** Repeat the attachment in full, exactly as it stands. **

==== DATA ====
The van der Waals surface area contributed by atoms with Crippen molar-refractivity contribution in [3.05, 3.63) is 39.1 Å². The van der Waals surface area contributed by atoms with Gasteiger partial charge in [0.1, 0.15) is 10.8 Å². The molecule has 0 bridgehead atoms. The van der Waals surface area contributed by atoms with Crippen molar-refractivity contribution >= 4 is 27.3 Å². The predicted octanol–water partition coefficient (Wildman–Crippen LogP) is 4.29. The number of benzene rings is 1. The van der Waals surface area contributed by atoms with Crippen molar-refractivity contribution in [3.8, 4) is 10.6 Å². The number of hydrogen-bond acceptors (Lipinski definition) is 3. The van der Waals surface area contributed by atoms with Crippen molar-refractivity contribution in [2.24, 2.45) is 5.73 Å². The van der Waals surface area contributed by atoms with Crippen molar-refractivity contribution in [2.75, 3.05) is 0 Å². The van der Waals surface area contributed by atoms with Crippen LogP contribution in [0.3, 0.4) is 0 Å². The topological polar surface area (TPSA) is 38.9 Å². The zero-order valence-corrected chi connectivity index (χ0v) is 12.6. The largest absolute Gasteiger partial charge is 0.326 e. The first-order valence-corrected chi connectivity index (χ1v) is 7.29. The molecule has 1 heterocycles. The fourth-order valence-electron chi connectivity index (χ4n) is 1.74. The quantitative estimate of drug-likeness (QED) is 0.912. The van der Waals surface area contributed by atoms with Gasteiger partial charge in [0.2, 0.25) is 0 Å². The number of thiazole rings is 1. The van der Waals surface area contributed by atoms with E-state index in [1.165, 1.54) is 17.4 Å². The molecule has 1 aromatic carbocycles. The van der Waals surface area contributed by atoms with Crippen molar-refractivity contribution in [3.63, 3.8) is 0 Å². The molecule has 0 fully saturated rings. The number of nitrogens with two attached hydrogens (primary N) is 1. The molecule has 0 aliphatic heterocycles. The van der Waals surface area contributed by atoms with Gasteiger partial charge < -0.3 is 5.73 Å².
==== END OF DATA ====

The van der Waals surface area contributed by atoms with Crippen molar-refractivity contribution in [3.05, 3.63) is 39.1 Å². The van der Waals surface area contributed by atoms with Gasteiger partial charge in [0.1, 0.15) is 10.8 Å². The molecule has 0 bridgehead atoms. The van der Waals surface area contributed by atoms with Crippen molar-refractivity contribution >= 4 is 27.3 Å². The predicted octanol–water partition coefficient (Wildman–Crippen LogP) is 4.29. The number of benzene rings is 1. The van der Waals surface area contributed by atoms with Crippen molar-refractivity contribution in [3.8, 4) is 10.6 Å². The number of hydrogen-bond acceptors (Lipinski definition) is 3. The van der Waals surface area contributed by atoms with Crippen molar-refractivity contribution in [2.24, 2.45) is 5.73 Å². The van der Waals surface area contributed by atoms with Crippen molar-refractivity contribution in [2.75, 3.05) is 0 Å². The van der Waals surface area contributed by atoms with Crippen LogP contribution in [0.3, 0.4) is 0 Å². The topological polar surface area (TPSA) is 38.9 Å². The zero-order valence-corrected chi connectivity index (χ0v) is 12.6. The largest absolute Gasteiger partial charge is 0.326 e. The first-order valence-corrected chi connectivity index (χ1v) is 7.29. The molecule has 1 heterocycles. The fourth-order valence-electron chi connectivity index (χ4n) is 1.74. The quantitative estimate of drug-likeness (QED) is 0.912. The van der Waals surface area contributed by atoms with Gasteiger partial charge in [0.2, 0.25) is 0 Å². The number of thiazole rings is 1. The van der Waals surface area contributed by atoms with E-state index in [1.165, 1.54) is 17.4 Å². The molecule has 1 aromatic carbocycles. The van der Waals surface area contributed by atoms with Crippen molar-refractivity contribution in [3.63, 3.8) is 0 Å². The molecule has 0 fully saturated rings. The number of nitrogens with two attached hydrogens (primary N) is 1. The molecule has 0 aliphatic heterocycles. The van der Waals surface area contributed by atoms with Gasteiger partial charge < -0.3 is 5.73 Å².